is a damned talented songwriter, one of the best at capturing honest, heartbreaking emotion this country has seen in the past half-century. As he continues his quest of examining folk music and injecting it with his own distinct personality -- so far he's worked in the American bluegrass, country, punk and Southern-rock traditions and the Irish tradition -- one wonders where he'll end up next. Unlike most singer/songwriters, Earle stretches with every new album; he could easily and successfully bang out a dozen country songs per release and a core constituency of admirers would lap them up. But he doesn't, and it wouldn't be surprising if Earle's next album were a country version of disco and house (though, yes, it might be frightening), or his take on reggae (which he dabbled with to great effect on his version of the Slickers' "Johnny Too Bad"). With every album, you can count on two things: that the songwriting will be, for the most part, top-notch and that you will be surprised.To best understand Earle's aesthetic, check the You Can Count on Me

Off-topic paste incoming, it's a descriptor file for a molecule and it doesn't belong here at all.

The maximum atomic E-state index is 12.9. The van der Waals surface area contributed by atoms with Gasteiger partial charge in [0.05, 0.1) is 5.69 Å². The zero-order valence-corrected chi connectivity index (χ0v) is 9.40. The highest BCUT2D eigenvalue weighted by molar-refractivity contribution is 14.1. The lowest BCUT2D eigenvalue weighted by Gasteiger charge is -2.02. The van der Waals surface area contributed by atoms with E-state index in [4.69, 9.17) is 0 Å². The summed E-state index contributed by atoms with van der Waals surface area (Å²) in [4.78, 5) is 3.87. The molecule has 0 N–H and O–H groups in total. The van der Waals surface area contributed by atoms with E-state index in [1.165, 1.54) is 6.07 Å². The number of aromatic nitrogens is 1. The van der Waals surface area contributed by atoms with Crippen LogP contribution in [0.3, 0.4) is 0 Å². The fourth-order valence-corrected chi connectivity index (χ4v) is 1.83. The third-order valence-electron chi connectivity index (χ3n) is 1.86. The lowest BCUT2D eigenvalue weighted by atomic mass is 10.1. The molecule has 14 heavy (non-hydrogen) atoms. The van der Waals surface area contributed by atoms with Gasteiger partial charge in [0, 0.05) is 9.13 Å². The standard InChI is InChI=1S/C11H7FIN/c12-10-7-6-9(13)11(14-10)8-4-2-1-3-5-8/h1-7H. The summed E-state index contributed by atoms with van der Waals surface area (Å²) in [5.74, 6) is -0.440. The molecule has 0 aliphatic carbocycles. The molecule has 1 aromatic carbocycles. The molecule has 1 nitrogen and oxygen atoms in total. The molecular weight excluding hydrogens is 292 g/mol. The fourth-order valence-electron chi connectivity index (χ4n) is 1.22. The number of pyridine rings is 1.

soundtrack: Peppered with tracks swiped from his CD with the Del McCoury Band, The Mountain
, and countless others from bands that appear on his fantastic record label, E-Squared, the music stretches at every turn without ending up way out in no-man's land. Too, it's the perfect soundtrack for a perfect film; both are affairs that tackle the human condition without a bunch of bells and whistles -- just a confident simplicity, one that humbly addresses problems familiar to all while successfully reworking them enough to brand them as unique and engaging.
Also performing will be Earle's sister Stacey Earle, who has managed to sneak out from under her brother's shadow and create remarkable country music.